Please see the locations tab for directions to the Bowling Club.
Special thanks to the Gladstone Park Bowling Club who have welcomed our Tai Chi group with open arms. We will by using their practice green and, if it rains, the marquee.
Please see the locations tab for directions to the Bowling Club.
Not only Polly does tai chi, she is also one very talented artist.... Come along to the opening and view her works.
Many of our students keep very quiet about their artistic talents - but we will endeavour to spread their fame here on this blog and on the Facebook page as and when they exhibit...
Janelle produces some amazingly sensitive oil on linen paintings which you can admire at the opening tomorrow (Tuesday) of an exhibition in Redfern. Support and surprise her by being there.
More details :
This is the first time I have seen this - take a look and see what Chinese and Aussie zodiac signs you are born under!
2014 marks the year of the Horse and our Aussie equivalent, the Kookaburra!
You can use the link below to calculate your Chinese zodiac animal and your matching Aussie animal....
Look up your Chinese and Aussie zodiac animal here...
This is the last film in the kung fu films run this month by SBS on Saturday evenings 9:30pm.
Watch out for Jackie Chan who provides a welcome light and hapless touch to this monster of a film.
The story: As feuding warlords fight to expand their power, the noble monks of the Shaolin Temple clean up the mess left behind, tending to the injured while trying their best to protect the poor and weak. General Hou (Andy Lau) has caused much of this mess with his violent and ruthless tactics that rarely discriminate between soldiers and civilians. When Hou is betrayed by fellow general Cao Man (Nicholas Tse), he is forced into hiding, and takes refuge with the monks (including Jackie Chan) at their hidden mountain temple. As the days pass, he finds himself more and more at ease as he learns the ways of peace, and begins to release his hatred through Martial Zen. But Cao is not far behind, and war soon reaches the temple, where the monks are ready to fight back with their unstoppable Shaolin Kung Fu.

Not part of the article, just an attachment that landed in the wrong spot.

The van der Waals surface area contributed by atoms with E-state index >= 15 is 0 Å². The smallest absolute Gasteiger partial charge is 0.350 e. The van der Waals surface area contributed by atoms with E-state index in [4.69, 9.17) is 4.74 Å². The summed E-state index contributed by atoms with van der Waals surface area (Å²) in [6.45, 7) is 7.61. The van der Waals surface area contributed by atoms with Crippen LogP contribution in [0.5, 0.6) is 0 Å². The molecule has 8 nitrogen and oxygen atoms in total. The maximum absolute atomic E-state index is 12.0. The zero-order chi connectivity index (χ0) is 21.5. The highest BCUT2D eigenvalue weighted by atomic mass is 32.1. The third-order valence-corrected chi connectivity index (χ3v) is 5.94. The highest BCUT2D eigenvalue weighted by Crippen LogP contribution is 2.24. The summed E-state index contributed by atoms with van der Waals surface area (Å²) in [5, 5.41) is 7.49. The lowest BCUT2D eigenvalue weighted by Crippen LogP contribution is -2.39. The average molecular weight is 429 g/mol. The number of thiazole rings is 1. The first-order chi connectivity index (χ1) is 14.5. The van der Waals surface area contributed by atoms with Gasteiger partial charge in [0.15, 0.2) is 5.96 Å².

This is on SBS this Saturday at 9:30pm.
Legendary Kung Fu hero Chen Zhen is an iconic cultural mainstay in China and Hong Kong, having spawned both record-breaking feature films and a TV series. Over the years, martial arts legends such as Bruce Lee (Fist of Fury) and Jet Li (Fist of Legend) have played the popular hero, a wealthly playboy during the day and a masked warrior
In Legend of the First: Return of Chen Zhen, Donnie Yen continues this rich historical legacy, but with a brand new take on the urban legend. We have seen Donnie Yen starring in the Ip Man films...
In 1920s China, the nation is divided by infighting. Japan has become the most powerful force in Asia, taking over Northern Shanghai. With the city torn in half by international conflict, the popular nightclub "Casablanca" has become a hotbed of spies, mobsters, English officials and the Japanese military- all looking to gain control of the country, with little regard for what happens to its citizens. Into this den of intrigue enters Chen Zhen (Donnie Yen), who has returned to China after fighting alongside the Allied forces in Europe, bringing some dark secrets from his past along with him. During the day, he's known as "Ku", and appears to be just another wealthy playboy. But at night, he takes to the street as a masked warrior, determined to subvert the Japanese invasion while becoming entangled with the sultry Kiki (Played by Shu Qi), who has a dangerous secret of her own. When his past catches up to him, Zhen is faced with near impossible odds- but his skills are formidable, and he's up to the challenge. Combining the best of today's martial arts and superhero action with the classic spy thrillers of the past (and a healthy dollop of film noir on top), LEGEND OF THE FIST is the rare action film that truly gives the audience something they've never seen before.